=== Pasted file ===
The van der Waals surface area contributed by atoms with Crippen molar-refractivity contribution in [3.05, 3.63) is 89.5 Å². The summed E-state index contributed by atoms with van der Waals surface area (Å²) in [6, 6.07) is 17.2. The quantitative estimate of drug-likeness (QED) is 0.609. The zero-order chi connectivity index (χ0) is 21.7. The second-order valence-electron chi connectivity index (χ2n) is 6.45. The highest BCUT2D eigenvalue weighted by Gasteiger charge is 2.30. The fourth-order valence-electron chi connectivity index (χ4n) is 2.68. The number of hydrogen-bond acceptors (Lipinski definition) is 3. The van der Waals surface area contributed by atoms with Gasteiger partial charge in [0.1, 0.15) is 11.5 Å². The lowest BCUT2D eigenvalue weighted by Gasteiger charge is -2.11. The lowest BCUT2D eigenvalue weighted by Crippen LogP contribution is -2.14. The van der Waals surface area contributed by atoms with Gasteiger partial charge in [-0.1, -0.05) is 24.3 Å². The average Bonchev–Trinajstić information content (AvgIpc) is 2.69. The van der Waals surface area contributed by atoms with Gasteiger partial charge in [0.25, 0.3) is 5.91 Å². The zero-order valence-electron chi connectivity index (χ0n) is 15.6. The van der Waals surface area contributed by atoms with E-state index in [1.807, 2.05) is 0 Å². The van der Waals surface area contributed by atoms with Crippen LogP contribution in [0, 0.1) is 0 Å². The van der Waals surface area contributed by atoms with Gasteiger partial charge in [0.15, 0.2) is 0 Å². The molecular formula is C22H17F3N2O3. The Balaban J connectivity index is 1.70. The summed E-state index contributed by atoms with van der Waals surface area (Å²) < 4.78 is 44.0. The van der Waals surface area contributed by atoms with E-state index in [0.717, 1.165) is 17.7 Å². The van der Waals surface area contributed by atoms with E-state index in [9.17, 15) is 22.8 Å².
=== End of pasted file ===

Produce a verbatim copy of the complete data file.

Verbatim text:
The van der Waals surface area contributed by atoms with Crippen molar-refractivity contribution in [3.05, 3.63) is 89.5 Å². The summed E-state index contributed by atoms with van der Waals surface area (Å²) in [6, 6.07) is 17.2. The quantitative estimate of drug-likeness (QED) is 0.609. The zero-order chi connectivity index (χ0) is 21.7. The second-order valence-electron chi connectivity index (χ2n) is 6.45. The highest BCUT2D eigenvalue weighted by Gasteiger charge is 2.30. The fourth-order valence-electron chi connectivity index (χ4n) is 2.68. The number of hydrogen-bond acceptors (Lipinski definition) is 3. The van der Waals surface area contributed by atoms with Gasteiger partial charge in [0.1, 0.15) is 11.5 Å². The lowest BCUT2D eigenvalue weighted by Gasteiger charge is -2.11. The lowest BCUT2D eigenvalue weighted by Crippen LogP contribution is -2.14. The van der Waals surface area contributed by atoms with Gasteiger partial charge in [-0.1, -0.05) is 24.3 Å². The average Bonchev–Trinajstić information content (AvgIpc) is 2.69. The van der Waals surface area contributed by atoms with Gasteiger partial charge in [0.25, 0.3) is 5.91 Å². The zero-order valence-electron chi connectivity index (χ0n) is 15.6. The van der Waals surface area contributed by atoms with E-state index in [1.807, 2.05) is 0 Å². The van der Waals surface area contributed by atoms with Crippen LogP contribution in [0, 0.1) is 0 Å². The van der Waals surface area contributed by atoms with Gasteiger partial charge in [0.15, 0.2) is 0 Å². The molecular formula is C22H17F3N2O3. The Balaban J connectivity index is 1.70. The summed E-state index contributed by atoms with van der Waals surface area (Å²) < 4.78 is 44.0. The van der Waals surface area contributed by atoms with E-state index in [0.717, 1.165) is 17.7 Å². The van der Waals surface area contributed by atoms with E-state index in [9.17, 15) is 22.8 Å².